We welcome a guest post from Greta de Jong, author of You Can’t Eat Freedom: Southerners and Social Justice after the Civil Rights Movement. Two revolutions roiled the rural South after the mid-1960s: the political revolution wrought by the passage of civil rights legislation, and the ongoing economic revolution brought about by increasing agricultural mechanization. In You Can’t Eat Freedom, de Jong focuses on the plantation regions of Alabama, Louisiana, and Mississippi. She analyzes how social justice activists responded to mass unemployment by lobbying political leaders, initiating antipoverty projects, and forming cooperative enterprises that fostered economic and political autonomy. These efforts encountered strong opposition from free market proponents who opposed government action to solve the crisis.
In the following post de Jong explores successes and failures of the war on poverty.
For President Lyndon B. Johnson and his advisors in the 1960s, poverty was a national embarrassment. In the richest nation on earth, at the height of the ideological struggle between communism and capitalism that dominated U.S. foreign policy in the mid-twentieth century, the 40 million Americans living without adequate food, clothing, or shelter provided troubling evidence of the failures of free enterprise. Johnson believed the United States could do better, leading him to declare an “unconditional war on poverty” in his State of the Union address of January 1964. A few months later, Congress passed the Economic Opportunity Act, which authorized new federal initiatives designed to attack the problem on multiple fronts: adult education and job training, youth employment programs, economic development initiatives, expanded access to public assistance, and community action programs that encouraged citizens to work together in solving social problems at the local level.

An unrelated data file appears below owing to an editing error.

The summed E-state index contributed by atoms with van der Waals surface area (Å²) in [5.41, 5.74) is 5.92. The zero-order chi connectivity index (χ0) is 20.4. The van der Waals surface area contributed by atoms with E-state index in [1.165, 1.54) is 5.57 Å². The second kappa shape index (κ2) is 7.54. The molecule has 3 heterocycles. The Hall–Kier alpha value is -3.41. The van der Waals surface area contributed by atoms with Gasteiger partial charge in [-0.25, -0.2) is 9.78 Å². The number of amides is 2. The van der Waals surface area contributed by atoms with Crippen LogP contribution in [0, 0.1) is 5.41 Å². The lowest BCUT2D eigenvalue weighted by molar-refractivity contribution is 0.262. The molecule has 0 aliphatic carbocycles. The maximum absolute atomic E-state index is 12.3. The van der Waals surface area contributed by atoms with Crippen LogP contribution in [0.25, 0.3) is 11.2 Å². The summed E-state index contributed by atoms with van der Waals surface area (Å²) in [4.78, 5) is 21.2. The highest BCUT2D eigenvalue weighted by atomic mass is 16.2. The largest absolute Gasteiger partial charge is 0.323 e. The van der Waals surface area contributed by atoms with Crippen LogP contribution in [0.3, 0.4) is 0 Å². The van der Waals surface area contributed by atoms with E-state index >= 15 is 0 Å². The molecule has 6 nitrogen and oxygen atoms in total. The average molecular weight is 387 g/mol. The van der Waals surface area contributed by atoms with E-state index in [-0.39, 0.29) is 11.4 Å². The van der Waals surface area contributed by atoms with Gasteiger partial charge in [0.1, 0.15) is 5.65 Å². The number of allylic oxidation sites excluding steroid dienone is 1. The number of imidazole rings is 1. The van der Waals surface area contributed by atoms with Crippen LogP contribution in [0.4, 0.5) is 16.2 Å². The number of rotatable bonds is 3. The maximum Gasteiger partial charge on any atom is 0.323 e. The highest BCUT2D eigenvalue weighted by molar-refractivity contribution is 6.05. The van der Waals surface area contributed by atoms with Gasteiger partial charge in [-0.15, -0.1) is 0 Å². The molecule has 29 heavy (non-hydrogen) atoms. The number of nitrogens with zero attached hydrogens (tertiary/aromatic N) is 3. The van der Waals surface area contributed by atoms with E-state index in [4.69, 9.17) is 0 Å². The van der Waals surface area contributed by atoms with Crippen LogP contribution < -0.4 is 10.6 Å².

For President Ronald Reagan and his supporters in the 1980s, poverty was a matter of individual choice. They viewed programs that assisted poor people as fruitless attempts to fix a problem that was beyond government control. Private enterprise and giving free rein to market forces would create jobs and distribute resources more efficiently than the politicians and bureaucrats in Washington, D.C., they argued. They saw the War on Poverty as a misguided experiment that wasted billions of dollars on trying to help people who were too lazy or stupid to succeed on their own. In his State of the Union address in 1988, Reagan dismissed antipoverty efforts by noting, “The Federal Government declared war on poverty, and poverty won.”